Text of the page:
melodies that don't sit well with me (like on the ending few riffs on
'Likmyren,' a few more odd leads on the followup 'Rovnatt,' and the unusual
low toned sung vocals AND guitar work towards the end of 'Fra Askens Kilde.')
It was even unusual to hear a few clean sung passages on 'Rovnatt,' which added
a rather folkish feel to the track. There's some vicious black metal going on
here, folks, and the formula works very well, especially given the fact that
many songs vary the tempo and guitar structure quite a bit in the space of each
song; an almost important fact when you have a track like 'Fra Askens Kilde'
that tops out the 7 minute mark! CD ender 'Odal' (not listed on the back of my
wonderful cardboard sleeve promo) is interesting in and of itself, utilizing
nothing more than acoustical guitar work. This is a band definitely NOT afraid
of utilizing melody to achieve icy effect, I am reminded a LOT of older era
Tulus on the slower passages, and overall though many of the riff structures
tend to sound familiar over the course of a 10 track CD, it remains that this
band is definitely creating a vicious, old school black metal vibe that is
Contact: Folter Records.
FEJD "Storm" (Napalm) SCORE: 98/100
This is billed as Nordic Medieval Folk, and I can't say I disagree with the
genre description! The band hails from Sweden, and utilizes a TON of different
instruments not commonly found in metal; the keyed fiddle, a Swedish bagpipe,
something called a Bouzouki (which seems to resemble a mandolin), a hurdy
gurdy, willow pipe, recorder and of course the Jew's harp. What you WILL notice
is the absence of any guitar work, relying mostly on heavier, almost tribal
percussion, to provide any heaviness to the atmosphere. The CD starts off with
pretty much what you'll hear throughout the CD, and the fiddles do a nice job
of conveying melody and atmosphere. The sung male vocals are a little on the
rough side, though quite clear, and adds the right touch to the proceedings. My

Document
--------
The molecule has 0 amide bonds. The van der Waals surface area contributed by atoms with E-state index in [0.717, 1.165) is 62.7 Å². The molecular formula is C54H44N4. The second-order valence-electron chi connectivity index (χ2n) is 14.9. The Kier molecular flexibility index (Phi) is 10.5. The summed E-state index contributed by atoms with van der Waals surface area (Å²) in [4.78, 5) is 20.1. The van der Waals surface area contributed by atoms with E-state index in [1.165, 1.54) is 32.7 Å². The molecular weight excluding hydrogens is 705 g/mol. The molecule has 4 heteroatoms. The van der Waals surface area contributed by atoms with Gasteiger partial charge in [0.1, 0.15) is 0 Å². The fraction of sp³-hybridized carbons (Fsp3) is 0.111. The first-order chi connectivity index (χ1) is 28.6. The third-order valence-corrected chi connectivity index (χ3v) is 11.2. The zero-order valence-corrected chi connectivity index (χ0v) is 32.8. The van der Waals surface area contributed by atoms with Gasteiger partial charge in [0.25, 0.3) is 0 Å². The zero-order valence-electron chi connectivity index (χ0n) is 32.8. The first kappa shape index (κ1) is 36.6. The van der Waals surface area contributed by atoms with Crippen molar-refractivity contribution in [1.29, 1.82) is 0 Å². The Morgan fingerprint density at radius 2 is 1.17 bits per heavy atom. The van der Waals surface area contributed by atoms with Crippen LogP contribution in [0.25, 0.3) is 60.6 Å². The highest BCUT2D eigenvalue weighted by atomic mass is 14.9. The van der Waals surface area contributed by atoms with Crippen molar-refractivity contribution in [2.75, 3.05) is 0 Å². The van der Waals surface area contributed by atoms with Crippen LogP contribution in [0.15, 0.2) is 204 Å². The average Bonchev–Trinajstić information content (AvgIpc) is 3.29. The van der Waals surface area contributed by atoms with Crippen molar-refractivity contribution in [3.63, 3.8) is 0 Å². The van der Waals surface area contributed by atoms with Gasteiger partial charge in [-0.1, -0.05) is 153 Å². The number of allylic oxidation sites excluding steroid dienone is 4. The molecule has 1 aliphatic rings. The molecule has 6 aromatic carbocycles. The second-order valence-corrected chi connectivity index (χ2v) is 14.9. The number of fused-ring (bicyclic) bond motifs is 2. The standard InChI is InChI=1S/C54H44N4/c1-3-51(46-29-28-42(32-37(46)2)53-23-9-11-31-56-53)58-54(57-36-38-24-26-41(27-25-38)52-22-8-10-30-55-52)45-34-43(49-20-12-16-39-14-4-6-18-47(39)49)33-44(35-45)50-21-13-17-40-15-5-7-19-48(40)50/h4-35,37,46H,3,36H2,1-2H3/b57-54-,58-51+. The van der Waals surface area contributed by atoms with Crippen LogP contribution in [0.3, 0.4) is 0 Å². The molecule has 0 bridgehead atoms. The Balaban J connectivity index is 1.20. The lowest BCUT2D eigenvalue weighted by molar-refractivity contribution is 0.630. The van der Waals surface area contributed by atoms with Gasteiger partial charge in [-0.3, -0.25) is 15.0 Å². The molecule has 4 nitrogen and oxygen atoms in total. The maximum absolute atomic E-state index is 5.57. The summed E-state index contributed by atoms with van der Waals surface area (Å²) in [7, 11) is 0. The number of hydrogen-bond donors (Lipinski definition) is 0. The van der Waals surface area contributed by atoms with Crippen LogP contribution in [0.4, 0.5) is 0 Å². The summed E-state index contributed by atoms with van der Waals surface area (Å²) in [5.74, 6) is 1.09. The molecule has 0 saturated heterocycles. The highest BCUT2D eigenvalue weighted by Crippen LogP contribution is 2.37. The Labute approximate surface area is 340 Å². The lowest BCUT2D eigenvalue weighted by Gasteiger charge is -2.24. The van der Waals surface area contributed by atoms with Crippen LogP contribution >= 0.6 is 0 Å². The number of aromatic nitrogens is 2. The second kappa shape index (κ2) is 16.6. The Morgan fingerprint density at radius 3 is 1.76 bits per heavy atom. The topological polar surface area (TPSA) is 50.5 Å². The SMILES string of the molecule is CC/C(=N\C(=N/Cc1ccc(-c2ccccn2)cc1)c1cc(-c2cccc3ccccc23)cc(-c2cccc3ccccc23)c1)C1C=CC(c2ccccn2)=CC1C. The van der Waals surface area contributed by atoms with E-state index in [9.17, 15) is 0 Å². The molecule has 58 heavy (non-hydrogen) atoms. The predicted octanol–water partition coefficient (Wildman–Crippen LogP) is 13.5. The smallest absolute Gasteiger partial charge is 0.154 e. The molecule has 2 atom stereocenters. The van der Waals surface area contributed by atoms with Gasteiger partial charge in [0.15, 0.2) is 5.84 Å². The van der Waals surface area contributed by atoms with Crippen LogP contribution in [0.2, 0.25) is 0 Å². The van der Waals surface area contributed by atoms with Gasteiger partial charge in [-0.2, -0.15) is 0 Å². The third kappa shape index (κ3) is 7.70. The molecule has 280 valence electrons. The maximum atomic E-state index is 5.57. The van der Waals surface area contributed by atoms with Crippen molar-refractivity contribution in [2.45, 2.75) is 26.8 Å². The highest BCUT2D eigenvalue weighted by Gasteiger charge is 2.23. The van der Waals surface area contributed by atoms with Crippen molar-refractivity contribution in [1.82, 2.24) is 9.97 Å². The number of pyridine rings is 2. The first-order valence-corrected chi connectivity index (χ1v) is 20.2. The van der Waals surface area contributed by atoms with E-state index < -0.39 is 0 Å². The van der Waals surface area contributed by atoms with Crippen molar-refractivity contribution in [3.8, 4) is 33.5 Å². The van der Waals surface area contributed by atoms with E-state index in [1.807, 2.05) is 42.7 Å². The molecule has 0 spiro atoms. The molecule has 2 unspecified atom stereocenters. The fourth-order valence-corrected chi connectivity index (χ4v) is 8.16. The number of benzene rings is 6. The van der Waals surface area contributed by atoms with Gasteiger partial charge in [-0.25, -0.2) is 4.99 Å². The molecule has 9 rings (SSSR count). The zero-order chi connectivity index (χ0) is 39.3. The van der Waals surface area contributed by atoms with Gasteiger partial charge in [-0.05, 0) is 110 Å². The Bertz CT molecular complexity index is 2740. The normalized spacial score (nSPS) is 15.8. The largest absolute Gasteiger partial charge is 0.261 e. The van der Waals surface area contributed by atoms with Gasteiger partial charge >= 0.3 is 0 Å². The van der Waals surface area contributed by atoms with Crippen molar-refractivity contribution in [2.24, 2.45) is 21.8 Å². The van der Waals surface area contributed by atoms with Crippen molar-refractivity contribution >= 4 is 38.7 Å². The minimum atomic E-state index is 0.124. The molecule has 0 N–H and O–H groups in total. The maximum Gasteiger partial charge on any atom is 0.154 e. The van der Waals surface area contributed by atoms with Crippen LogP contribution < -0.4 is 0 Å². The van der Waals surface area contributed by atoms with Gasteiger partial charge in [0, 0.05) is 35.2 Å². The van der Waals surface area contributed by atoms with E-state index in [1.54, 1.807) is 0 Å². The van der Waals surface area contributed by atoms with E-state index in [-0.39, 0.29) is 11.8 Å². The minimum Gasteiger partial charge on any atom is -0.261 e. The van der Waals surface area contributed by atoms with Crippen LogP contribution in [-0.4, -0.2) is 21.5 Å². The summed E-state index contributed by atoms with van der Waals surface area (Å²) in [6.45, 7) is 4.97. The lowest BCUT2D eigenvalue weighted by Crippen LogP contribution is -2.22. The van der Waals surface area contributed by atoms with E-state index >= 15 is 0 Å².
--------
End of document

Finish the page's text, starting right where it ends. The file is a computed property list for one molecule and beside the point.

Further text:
biggest complaint was the addition of female vocals on the tune 'Alvorna
Dansar,' as they were a bit too light hearted for what is going on in the song.
They should have left this out. The female vocals are quite mellow and nice,
they just seem to change the overall tone that is going on throughout the disc.
'Vid Jore A' has some of their best choruses on the record, especially since
they are of the soaring variety, and many times Fejd utilizes multitracked
vocals for added effect. There is a definite Nordic feeling in these tracks,
most noted on 'Egils Polska,' where you have tribal percussion and the recorder
starting things off. 'Varg I Veum' had an almost waltz like quality, and the
fiddle even gets a little solo time! 'Aril' had some heavy piano notes opening
the proceedings up, and an interesting use of minimal instrumentation going
along with the vocals, as if to emphasize the atmosphere and the vocal content.
'Skuld' is probably their fastest and heaviest piece, once again considering
the fact that there are no guitars utilized to achieve this effect, making the
result even more amazing. Though I could have sworn there was an acoustic
guitar somewhere in the proceedings of this tune. The last two tracks are
remastered versions from their "Eld" EP, though the band states emphatically
that they are NOT re-recorded. They make a nice addition to the disc,
especially noting the fiddle work. When people talk about true Scandinavian
folk music, this is probably about as close as you can get to the actual thing
without adding heavy guitars and a more "metal" element. No death/black vocals,
and pure Nordic class shines through. A highly recommended disc, and very
enjoyable from start to finish.
Contact: Napalm Records.
FORSAKEN "After The Fall" (I Hate) SCORE: 48/100
This band is REALLY a lot better than this score would reflect. (Damn, how many
times have I uttered those words?) This doom metal band from Malta has quite a
few release out already, and I can see the strengths of this band in the few
songs that are of great quality. (And thus, why I Hate took a chance on them).
Right off the bat, we see the CD has 9 tracks, and the intro (with the rather
banal raining fire and people screaming sounds) can immediately be tossed out
the window. IE, it's useless. Also, the dark acoustic pieces of track 4, The
Lord Sayeth,' were nice, but the vocals and acoustics only piece was another
track to be skipped. 9 tracks, we're already down to 7. Right off the bat,